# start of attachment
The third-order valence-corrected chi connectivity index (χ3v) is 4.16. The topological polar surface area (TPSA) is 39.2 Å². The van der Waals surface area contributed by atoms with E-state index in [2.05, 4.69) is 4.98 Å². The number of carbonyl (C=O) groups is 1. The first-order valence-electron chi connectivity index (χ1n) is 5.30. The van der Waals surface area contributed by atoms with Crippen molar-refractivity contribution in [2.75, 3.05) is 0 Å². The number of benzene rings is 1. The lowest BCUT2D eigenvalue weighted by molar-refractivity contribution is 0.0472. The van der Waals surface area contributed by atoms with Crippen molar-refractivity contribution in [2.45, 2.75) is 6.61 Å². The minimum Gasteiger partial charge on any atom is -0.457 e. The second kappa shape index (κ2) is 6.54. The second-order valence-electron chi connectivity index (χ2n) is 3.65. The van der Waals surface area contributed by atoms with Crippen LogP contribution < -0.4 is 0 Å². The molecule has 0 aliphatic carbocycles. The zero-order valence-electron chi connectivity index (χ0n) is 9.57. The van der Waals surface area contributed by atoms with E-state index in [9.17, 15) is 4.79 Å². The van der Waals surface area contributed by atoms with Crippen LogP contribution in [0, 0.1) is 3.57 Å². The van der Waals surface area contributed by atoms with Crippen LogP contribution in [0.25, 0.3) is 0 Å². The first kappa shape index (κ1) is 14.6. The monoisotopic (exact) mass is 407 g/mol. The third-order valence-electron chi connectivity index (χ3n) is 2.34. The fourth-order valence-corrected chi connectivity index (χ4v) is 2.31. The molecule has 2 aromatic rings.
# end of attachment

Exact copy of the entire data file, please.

The third-order valence-corrected chi connectivity index (χ3v) is 4.16. The topological polar surface area (TPSA) is 39.2 Å². The van der Waals surface area contributed by atoms with E-state index in [2.05, 4.69) is 4.98 Å². The number of carbonyl (C=O) groups is 1. The first-order valence-electron chi connectivity index (χ1n) is 5.30. The van der Waals surface area contributed by atoms with Crippen molar-refractivity contribution in [2.75, 3.05) is 0 Å². The number of benzene rings is 1. The lowest BCUT2D eigenvalue weighted by molar-refractivity contribution is 0.0472. The van der Waals surface area contributed by atoms with Crippen molar-refractivity contribution in [2.45, 2.75) is 6.61 Å². The minimum Gasteiger partial charge on any atom is -0.457 e. The second kappa shape index (κ2) is 6.54. The second-order valence-electron chi connectivity index (χ2n) is 3.65. The van der Waals surface area contributed by atoms with Crippen LogP contribution < -0.4 is 0 Å². The molecule has 0 aliphatic carbocycles. The zero-order valence-electron chi connectivity index (χ0n) is 9.57. The van der Waals surface area contributed by atoms with E-state index in [9.17, 15) is 4.79 Å². The van der Waals surface area contributed by atoms with Crippen LogP contribution in [0, 0.1) is 3.57 Å². The van der Waals surface area contributed by atoms with Crippen LogP contribution in [0.25, 0.3) is 0 Å². The first kappa shape index (κ1) is 14.6. The monoisotopic (exact) mass is 407 g/mol. The third-order valence-electron chi connectivity index (χ3n) is 2.34. The fourth-order valence-corrected chi connectivity index (χ4v) is 2.31. The molecule has 2 aromatic rings.